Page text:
Classic motorsport moment: Senna’s pole lap, Monaco 1988 | Top Gear
BBC TopGear
BBC TopGear
Advertisement feature
eBay's Guide to Thrifty Motoring
Read it all here
Sunday 2nd April
Formula One

Classic motorsport moment: Senna’s pole lap, Monaco 1988

This masterclass from Senna remains one of Formula One’s defining feats of driving

Published: 06 Apr 2021

His heroics at the 2018 Singapore GP in a car that wasn’t supposed to be quick enough to challenge Red Bull and Ferrari for pole left the world of motorsport in both shock and awe. Lewis Hamilton conjured an absolute masterclass around Marina Bay and put his Mercedes comfortably on top.

It ranks as one of the finest ever qualifying laps Formula One has witnessed, but perhaps the finest of all time belongs to Lewis’s idol and hero, Ayrton Senna. In 1988, Senna had joined McLaren after years showcasing his brilliance at Toleman and Lotus, in one of the prettiest – and dominant – Formula One cars ever built. The seminal, Gordon Murray-designed MP4/4.

Advertisement - Page continues below

His teammate that year was Alain Prost, setting up an incredible fight between the two titans of motorsport. That year, Senna went on to win eight races versus Prost’s seven, handing him his first ever Formula One world championship.

More incredibly, Senna recorded 13 pole positions (versus two for Prost), the third of which is brain-frazzingly brilliant to this day.

“He approached qualifying like it was a religious experience,” then McLaren team manager Jo Ramirez once said. Ayrton would describe his pole position lap as him operating on an entirely different plane altogether.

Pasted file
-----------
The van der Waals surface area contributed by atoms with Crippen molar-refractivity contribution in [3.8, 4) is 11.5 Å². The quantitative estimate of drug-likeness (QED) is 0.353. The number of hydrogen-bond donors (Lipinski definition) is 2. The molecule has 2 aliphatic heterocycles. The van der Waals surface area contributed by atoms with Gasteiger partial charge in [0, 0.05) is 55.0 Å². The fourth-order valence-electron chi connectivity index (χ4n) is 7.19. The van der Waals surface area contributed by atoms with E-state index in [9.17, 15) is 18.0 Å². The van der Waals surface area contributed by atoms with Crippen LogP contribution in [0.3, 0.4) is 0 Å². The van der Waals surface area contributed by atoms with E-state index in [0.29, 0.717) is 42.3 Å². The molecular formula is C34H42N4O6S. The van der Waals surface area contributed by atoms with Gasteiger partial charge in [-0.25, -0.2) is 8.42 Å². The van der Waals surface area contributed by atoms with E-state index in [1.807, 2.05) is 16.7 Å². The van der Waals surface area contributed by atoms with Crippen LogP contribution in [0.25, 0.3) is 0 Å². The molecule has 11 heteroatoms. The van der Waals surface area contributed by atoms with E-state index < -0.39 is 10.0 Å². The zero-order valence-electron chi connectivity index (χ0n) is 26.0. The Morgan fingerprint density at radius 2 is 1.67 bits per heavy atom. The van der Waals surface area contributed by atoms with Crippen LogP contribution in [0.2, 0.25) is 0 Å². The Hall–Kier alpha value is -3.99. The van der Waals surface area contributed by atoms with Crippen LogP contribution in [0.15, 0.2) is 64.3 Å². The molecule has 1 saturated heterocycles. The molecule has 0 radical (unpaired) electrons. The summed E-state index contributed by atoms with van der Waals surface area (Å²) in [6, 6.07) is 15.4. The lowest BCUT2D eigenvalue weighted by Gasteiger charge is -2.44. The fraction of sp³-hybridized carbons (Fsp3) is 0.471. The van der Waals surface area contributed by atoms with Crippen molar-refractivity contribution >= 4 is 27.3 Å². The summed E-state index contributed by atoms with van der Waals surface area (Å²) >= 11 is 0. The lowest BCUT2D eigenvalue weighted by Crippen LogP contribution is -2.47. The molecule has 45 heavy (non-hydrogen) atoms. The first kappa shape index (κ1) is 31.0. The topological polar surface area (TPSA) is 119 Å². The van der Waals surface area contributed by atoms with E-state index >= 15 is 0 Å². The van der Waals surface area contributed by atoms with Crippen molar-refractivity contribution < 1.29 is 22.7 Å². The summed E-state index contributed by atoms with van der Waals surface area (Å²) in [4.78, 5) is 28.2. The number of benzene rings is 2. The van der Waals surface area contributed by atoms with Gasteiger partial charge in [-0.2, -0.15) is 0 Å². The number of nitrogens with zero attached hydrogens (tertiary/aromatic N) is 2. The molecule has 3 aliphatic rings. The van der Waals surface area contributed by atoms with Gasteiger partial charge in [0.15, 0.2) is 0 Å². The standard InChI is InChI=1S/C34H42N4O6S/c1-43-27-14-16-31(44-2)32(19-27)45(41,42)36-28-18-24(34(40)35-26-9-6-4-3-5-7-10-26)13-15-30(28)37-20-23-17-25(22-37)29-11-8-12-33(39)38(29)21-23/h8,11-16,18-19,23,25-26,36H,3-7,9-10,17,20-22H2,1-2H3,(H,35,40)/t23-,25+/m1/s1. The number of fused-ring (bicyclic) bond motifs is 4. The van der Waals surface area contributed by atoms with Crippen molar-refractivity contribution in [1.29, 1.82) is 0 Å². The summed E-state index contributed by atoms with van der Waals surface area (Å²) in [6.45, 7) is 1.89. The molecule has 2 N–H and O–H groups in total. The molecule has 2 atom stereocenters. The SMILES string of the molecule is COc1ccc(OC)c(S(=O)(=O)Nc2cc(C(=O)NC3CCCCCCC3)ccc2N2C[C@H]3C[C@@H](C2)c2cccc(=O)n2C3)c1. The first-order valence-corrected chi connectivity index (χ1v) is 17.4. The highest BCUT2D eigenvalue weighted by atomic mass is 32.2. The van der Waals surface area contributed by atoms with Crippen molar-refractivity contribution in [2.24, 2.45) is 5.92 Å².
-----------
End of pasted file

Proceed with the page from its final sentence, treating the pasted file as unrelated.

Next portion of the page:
“I was in a different dimension,” Senna said, “the circuit for me was a tunnel, and I was just going, going… I realised I was well beyond my conscious understanding.”

Advertisement - Page continues below

He ended up recording a time of 1m 23.998s. Prost, in the exact same car remember, recorded a time of 1m 25.425s, which meant that around the principality Senna somehow carved out 1.427s over his biggest rival.

“I was way over the limit but still able to find more,” Senna said. “That was the maximum for me; no room for anything more.”

Though he never made it to the end of the race the following day – crashing into a barrier on lap 67 – that one minute and twenty three seconds remains one of the finest demonstrations of driving Formula One has ever seen.

Photography: Motorsport Images/LAT

Top Gear

Get all the latest news, reviews and exclusives, direct to your inbox.

More from Top Gear

See more on Formula One

Promoted Content

Subscribe to the Top Gear Newsletter

Get all the latest news, reviews and exclusives, direct to your inbox.

By clicking subscribe, you agree to receive news, promotions and offers by email from Top Gear and BBC Studios. Your information will be used in accordance with our privacy policy.

BBC TopGear

Try BBC Top Gear Magazine

Get your first 5 issues for £5